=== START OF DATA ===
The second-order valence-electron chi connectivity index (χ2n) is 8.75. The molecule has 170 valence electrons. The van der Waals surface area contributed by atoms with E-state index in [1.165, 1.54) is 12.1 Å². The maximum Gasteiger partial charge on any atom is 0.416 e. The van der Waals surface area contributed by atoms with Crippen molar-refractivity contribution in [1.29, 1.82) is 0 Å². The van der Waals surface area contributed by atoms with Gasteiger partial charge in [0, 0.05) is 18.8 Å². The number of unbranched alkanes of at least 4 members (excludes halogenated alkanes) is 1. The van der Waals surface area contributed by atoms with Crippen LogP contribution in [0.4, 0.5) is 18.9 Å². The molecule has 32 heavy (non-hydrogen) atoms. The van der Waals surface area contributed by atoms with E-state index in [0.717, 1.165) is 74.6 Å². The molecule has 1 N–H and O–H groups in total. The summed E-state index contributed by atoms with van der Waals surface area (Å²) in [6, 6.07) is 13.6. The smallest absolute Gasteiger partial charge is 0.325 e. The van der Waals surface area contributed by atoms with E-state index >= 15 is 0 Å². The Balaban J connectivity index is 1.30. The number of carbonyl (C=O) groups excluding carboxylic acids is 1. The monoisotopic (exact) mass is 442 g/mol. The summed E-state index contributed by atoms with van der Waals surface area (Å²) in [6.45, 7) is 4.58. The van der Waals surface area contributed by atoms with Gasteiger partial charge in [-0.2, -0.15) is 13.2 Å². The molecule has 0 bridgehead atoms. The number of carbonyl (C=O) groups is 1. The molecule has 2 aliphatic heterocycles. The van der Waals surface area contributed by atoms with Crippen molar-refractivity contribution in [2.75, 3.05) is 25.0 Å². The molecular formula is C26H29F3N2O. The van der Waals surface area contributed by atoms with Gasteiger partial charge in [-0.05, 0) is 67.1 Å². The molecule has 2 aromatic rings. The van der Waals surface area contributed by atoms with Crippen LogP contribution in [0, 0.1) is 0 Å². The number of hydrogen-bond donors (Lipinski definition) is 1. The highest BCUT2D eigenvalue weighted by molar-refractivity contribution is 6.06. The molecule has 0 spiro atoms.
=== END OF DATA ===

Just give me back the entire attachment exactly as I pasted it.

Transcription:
The second-order valence-electron chi connectivity index (χ2n) is 8.75. The molecule has 170 valence electrons. The van der Waals surface area contributed by atoms with E-state index in [1.165, 1.54) is 12.1 Å². The maximum Gasteiger partial charge on any atom is 0.416 e. The van der Waals surface area contributed by atoms with Crippen molar-refractivity contribution in [1.29, 1.82) is 0 Å². The van der Waals surface area contributed by atoms with Gasteiger partial charge in [0, 0.05) is 18.8 Å². The number of unbranched alkanes of at least 4 members (excludes halogenated alkanes) is 1. The van der Waals surface area contributed by atoms with Crippen LogP contribution in [0.4, 0.5) is 18.9 Å². The molecule has 32 heavy (non-hydrogen) atoms. The van der Waals surface area contributed by atoms with E-state index in [0.717, 1.165) is 74.6 Å². The molecule has 1 N–H and O–H groups in total. The summed E-state index contributed by atoms with van der Waals surface area (Å²) in [6, 6.07) is 13.6. The smallest absolute Gasteiger partial charge is 0.325 e. The van der Waals surface area contributed by atoms with E-state index >= 15 is 0 Å². The Balaban J connectivity index is 1.30. The number of carbonyl (C=O) groups excluding carboxylic acids is 1. The monoisotopic (exact) mass is 442 g/mol. The summed E-state index contributed by atoms with van der Waals surface area (Å²) in [6.45, 7) is 4.58. The van der Waals surface area contributed by atoms with Gasteiger partial charge in [-0.2, -0.15) is 13.2 Å². The molecule has 0 bridgehead atoms. The number of carbonyl (C=O) groups is 1. The molecule has 2 aliphatic heterocycles. The van der Waals surface area contributed by atoms with Crippen molar-refractivity contribution in [2.75, 3.05) is 25.0 Å². The molecular formula is C26H29F3N2O. The van der Waals surface area contributed by atoms with Gasteiger partial charge in [-0.05, 0) is 67.1 Å². The molecule has 2 aromatic rings. The van der Waals surface area contributed by atoms with Crippen LogP contribution in [0, 0.1) is 0 Å². The number of hydrogen-bond donors (Lipinski definition) is 1. The highest BCUT2D eigenvalue weighted by molar-refractivity contribution is 6.06. The molecule has 0 spiro atoms.